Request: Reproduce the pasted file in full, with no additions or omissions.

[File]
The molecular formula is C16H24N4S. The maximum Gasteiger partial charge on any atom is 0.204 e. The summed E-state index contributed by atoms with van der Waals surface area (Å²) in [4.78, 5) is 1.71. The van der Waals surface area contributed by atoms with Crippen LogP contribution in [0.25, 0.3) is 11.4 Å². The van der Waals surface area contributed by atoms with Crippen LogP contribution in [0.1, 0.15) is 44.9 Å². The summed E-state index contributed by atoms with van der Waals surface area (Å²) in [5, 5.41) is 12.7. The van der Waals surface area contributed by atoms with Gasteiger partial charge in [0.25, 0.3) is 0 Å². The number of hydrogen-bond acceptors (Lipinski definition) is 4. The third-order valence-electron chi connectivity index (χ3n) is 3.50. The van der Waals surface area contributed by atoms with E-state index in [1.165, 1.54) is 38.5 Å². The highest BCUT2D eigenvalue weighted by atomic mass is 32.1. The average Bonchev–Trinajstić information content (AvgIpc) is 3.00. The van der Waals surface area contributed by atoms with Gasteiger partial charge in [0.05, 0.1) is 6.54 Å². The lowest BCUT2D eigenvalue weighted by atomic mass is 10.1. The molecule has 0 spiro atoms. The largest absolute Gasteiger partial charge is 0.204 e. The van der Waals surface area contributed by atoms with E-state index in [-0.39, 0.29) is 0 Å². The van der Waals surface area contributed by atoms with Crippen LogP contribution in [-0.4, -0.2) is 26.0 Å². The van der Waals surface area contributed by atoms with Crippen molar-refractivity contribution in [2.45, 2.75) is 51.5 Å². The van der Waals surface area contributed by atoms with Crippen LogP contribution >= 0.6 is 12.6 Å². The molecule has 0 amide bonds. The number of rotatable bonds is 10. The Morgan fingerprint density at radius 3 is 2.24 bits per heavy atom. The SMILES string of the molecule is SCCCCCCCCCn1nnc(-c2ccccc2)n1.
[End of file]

The molecular formula is C16H24N4S. The maximum Gasteiger partial charge on any atom is 0.204 e. The summed E-state index contributed by atoms with van der Waals surface area (Å²) in [4.78, 5) is 1.71. The van der Waals surface area contributed by atoms with Crippen LogP contribution in [0.25, 0.3) is 11.4 Å². The van der Waals surface area contributed by atoms with Crippen LogP contribution in [0.1, 0.15) is 44.9 Å². The summed E-state index contributed by atoms with van der Waals surface area (Å²) in [5, 5.41) is 12.7. The van der Waals surface area contributed by atoms with Gasteiger partial charge in [0.25, 0.3) is 0 Å². The number of hydrogen-bond acceptors (Lipinski definition) is 4. The third-order valence-electron chi connectivity index (χ3n) is 3.50. The van der Waals surface area contributed by atoms with E-state index in [1.165, 1.54) is 38.5 Å². The highest BCUT2D eigenvalue weighted by atomic mass is 32.1. The average Bonchev–Trinajstić information content (AvgIpc) is 3.00. The van der Waals surface area contributed by atoms with Gasteiger partial charge in [0.05, 0.1) is 6.54 Å². The lowest BCUT2D eigenvalue weighted by atomic mass is 10.1. The molecule has 0 spiro atoms. The largest absolute Gasteiger partial charge is 0.204 e. The van der Waals surface area contributed by atoms with E-state index in [-0.39, 0.29) is 0 Å². The van der Waals surface area contributed by atoms with Crippen LogP contribution in [-0.4, -0.2) is 26.0 Å². The van der Waals surface area contributed by atoms with Crippen molar-refractivity contribution in [2.45, 2.75) is 51.5 Å². The van der Waals surface area contributed by atoms with Crippen LogP contribution >= 0.6 is 12.6 Å². The molecule has 0 amide bonds. The number of rotatable bonds is 10. The Morgan fingerprint density at radius 3 is 2.24 bits per heavy atom. The SMILES string of the molecule is SCCCCCCCCCn1nnc(-c2ccccc2)n1.